The storm that was once Tropical Cyclone Cook is now clearly showing up on New Zealand rain radar directly east of Whangarei and heading south into Bay of Plenty.
The outer bands of the centre (where the heaviest rain and strongest winds are) is now pushing into eastern and northern Coromandel Peninsula and into Bay of Plenty.
Slips and flooding should be expected - this may be a significant event in this area, says WeatherWatch.co.nz.
“It appears the centre of the low will be making landfall in Bay of Plenty sometime between 3pm and 6pm we believe.
“The reason why we focus on the centre is because the most severe weather extends out from it by about 150 to 200kms - beyond that things aren't generally so concerning.
“Also, the centre is where the biggest storm surge is (the centre of the spinning low is so powerful it sort of sucks up the sea height below it, creating a tide that can be half a metre to a metre above normal, adding to coastal flooding concerns).
“Our feeling is that Auckland City and Northland generally remain well to the west of the severe weather - but severe weather may impact these regions this afternoon for a time, but mostly out over the Gulf and Great Barrier Island in our view.”
THURSDAY Rain, especially heavy in BAY OF PLENTY & COROMANDEL PENINSULA (regions nearby, like western Northland, the Far North, eastern Bay of Plenty, Waikato and Auckland may also all be impacted should Cook jog slightly further west or east during Thursday morning).
Rain with heavy falls spreads into many other North Island regions.
The heaviest rain may only last 2 to 5 hours as this low comes through.
South Islanders have rain also, becoming heavy in the north in the afternoon then tracking southwards during the evening, especially in the north and east.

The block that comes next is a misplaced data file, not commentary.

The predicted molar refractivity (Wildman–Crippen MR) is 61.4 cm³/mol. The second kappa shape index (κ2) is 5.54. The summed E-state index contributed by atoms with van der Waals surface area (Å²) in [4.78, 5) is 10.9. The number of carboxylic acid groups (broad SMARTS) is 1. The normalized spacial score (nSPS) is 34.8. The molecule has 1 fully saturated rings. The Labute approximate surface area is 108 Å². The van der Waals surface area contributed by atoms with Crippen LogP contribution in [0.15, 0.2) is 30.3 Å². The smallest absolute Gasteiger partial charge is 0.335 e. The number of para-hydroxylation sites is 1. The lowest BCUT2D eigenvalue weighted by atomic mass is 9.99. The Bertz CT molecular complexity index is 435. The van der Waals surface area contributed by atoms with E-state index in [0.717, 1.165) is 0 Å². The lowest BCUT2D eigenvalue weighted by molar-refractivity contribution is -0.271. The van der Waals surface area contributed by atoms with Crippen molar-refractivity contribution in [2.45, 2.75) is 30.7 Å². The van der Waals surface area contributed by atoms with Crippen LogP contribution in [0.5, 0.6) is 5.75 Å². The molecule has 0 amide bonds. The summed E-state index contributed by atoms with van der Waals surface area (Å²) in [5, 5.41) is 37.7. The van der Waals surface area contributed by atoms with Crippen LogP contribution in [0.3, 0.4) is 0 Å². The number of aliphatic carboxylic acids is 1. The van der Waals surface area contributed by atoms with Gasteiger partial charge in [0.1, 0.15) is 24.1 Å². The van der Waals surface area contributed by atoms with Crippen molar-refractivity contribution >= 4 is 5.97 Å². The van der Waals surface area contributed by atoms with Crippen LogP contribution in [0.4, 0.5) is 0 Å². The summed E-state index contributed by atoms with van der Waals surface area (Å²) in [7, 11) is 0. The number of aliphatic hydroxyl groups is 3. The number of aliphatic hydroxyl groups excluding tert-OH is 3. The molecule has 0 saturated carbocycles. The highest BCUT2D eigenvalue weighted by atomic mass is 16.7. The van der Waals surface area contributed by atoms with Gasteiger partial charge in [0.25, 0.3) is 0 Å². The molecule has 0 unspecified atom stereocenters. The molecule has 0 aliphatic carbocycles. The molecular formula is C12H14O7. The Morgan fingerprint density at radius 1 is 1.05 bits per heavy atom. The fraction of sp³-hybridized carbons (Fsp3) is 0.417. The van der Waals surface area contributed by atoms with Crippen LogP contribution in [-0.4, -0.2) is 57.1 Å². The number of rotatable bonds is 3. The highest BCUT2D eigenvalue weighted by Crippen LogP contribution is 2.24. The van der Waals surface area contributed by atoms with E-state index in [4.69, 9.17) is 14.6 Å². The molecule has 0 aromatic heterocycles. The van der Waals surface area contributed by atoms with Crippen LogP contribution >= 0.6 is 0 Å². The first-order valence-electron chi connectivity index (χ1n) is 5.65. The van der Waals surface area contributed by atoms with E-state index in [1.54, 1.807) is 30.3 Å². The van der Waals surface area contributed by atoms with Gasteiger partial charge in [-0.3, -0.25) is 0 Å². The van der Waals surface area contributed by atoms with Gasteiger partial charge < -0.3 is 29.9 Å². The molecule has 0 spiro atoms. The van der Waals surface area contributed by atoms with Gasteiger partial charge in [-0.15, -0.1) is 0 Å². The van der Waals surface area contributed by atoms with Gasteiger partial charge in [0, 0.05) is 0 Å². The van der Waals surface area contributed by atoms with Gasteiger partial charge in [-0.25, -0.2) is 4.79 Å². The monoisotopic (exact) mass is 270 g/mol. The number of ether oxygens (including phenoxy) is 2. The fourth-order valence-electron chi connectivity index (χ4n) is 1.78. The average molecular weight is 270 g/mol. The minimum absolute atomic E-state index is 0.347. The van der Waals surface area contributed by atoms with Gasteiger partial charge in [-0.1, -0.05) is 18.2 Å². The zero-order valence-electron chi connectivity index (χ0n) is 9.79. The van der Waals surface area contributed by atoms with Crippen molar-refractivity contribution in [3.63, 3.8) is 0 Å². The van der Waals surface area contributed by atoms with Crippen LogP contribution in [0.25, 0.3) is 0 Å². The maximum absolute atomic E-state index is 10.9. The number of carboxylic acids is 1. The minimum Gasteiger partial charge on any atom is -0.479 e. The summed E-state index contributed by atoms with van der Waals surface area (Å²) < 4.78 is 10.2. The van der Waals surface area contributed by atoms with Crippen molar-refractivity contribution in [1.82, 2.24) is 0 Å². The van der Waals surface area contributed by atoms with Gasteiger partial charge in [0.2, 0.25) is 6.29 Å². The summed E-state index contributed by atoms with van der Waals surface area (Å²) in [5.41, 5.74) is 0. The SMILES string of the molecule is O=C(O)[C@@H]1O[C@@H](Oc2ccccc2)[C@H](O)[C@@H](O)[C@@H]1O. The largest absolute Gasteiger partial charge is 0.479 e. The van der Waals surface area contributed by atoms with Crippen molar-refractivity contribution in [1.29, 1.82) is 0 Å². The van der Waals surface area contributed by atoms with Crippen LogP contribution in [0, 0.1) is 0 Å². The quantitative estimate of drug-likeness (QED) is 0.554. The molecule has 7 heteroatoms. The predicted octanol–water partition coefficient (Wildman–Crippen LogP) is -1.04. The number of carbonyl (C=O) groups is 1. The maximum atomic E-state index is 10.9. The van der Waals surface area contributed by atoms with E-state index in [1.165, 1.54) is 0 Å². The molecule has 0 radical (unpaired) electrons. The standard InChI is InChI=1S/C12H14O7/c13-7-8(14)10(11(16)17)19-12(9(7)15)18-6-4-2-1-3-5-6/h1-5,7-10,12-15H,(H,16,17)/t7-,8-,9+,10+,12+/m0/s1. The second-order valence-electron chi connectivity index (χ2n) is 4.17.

Rain will be widespread across much of New Zealand by Thursday PM.
FAST MOVING RAIN MOVES SOUTH ON FRIDAY: Cook will be fast moving, by midnight Thursday it may already be at Cook Strait (named after the Captain not the storm!). It will be the first time in history a storm named Cook not only hit Cook Strait but crossed directly over it.
By Friday morning Cook the storm will be centred near Christchurch if current modelling stays true. Downpours may be intense in SOUTH CANTERBURY and COASTAL OTAGO for a time on Friday morning.
There is some concern in DUNEDIN and COASTAL OTAGO from flooding - the downside (at this stage) with Cyclone Cook is that the low itself will likely slow down around the lower South Island and this could feed persistant rain into the area. We'll update in more detail tomorrow afternoon as the low moves in closer. The further south we forecast and the further ahead we forecast the less accuracy there is.
Rain may ease in Northland and Auckland by evening.
THURSDAY PM With recent major floods in the upper North Island the main concern from authorities is further flooding - but winds are also an issue with Cook, especially now that the storm is going to track directly into the North Island and across or near some of our most populated centres and regions.
The good news is that the worst of the winds will be mostly out at sea and to the east of the country - and Cook is moving through fast.
The bad news is that damaging winds may impact some areas around the centre of this low. Places like GREAT BARRIER ISLAND, COROMANDEL PENINSULA, EASTERN WAIKATO, EASTERN HAURAKI PLAINS, BAY OF PLENTY, EAST CAPE - then later on and into GISBORNE, TAUPO HAWKES BAY for Thursday PM. Winds pick up in WAIRARAPA and WELLINGTON later/overnight and sometimes these winds can be even stronger on the other side of the ranges in eastern Manawatu, Horowhenua, Kapiti.
But this is moving through fast so we hope any possible damage will be limited - in fact peak gales may only last an hour or two for some areas. FRIDAY On Friday the area of damaging winds pretty much hugs the coastline of the South Island and lower North Island first thing, affecting WELLINGTON/COOK STRAIT, CANTERBURY then COASTAL OTAGO during the day. Coastal areas are most at risk in all the above regions, or those in well-known wind tunnels.
The good news is the damaging winds will be a short burst for most places. In winter we get squalls that can bring damaging winds for 10 minutes or so. Cook may be a longer, much bigger, version of one of those squalls, lasting for 2 or 3 hours with peak winds and rains as it churns southwards. Some places may just have a burst of wind and rain similar to the usual weather we get in New Zealand, but there is also a high chance winds will be briefly damaging in some places. Keep up to date with MetService wind warnings for more regional information.
Winds may also weaken a little as the low crosses the North Island and heads further south.